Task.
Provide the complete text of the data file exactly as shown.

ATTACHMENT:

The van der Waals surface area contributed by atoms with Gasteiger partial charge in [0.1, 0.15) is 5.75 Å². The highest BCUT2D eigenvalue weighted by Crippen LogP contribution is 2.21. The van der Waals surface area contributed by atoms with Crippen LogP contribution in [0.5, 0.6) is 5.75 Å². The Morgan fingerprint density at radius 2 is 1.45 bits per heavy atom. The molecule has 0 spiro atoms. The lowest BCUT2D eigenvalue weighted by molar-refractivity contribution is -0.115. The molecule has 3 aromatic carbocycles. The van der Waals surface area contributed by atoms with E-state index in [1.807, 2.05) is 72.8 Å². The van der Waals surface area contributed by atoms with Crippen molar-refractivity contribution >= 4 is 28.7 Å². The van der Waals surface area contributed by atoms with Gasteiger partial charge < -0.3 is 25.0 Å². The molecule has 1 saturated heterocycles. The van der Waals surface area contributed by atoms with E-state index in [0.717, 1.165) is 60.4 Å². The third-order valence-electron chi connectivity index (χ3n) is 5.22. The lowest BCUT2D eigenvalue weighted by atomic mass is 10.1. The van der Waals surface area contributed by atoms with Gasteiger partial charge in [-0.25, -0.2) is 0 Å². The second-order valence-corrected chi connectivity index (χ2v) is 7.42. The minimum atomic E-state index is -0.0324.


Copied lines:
The van der Waals surface area contributed by atoms with Gasteiger partial charge in [0.1, 0.15) is 5.75 Å². The highest BCUT2D eigenvalue weighted by Crippen LogP contribution is 2.21. The van der Waals surface area contributed by atoms with Crippen LogP contribution in [0.5, 0.6) is 5.75 Å². The Morgan fingerprint density at radius 2 is 1.45 bits per heavy atom. The molecule has 0 spiro atoms. The lowest BCUT2D eigenvalue weighted by molar-refractivity contribution is -0.115. The molecule has 3 aromatic carbocycles. The van der Waals surface area contributed by atoms with E-state index in [1.807, 2.05) is 72.8 Å². The van der Waals surface area contributed by atoms with Crippen molar-refractivity contribution >= 4 is 28.7 Å². The van der Waals surface area contributed by atoms with Gasteiger partial charge < -0.3 is 25.0 Å². The molecule has 1 saturated heterocycles. The van der Waals surface area contributed by atoms with E-state index in [0.717, 1.165) is 60.4 Å². The third-order valence-electron chi connectivity index (χ3n) is 5.22. The lowest BCUT2D eigenvalue weighted by atomic mass is 10.1. The van der Waals surface area contributed by atoms with Gasteiger partial charge in [-0.25, -0.2) is 0 Å². The second-order valence-corrected chi connectivity index (χ2v) is 7.42. The minimum atomic E-state index is -0.0324.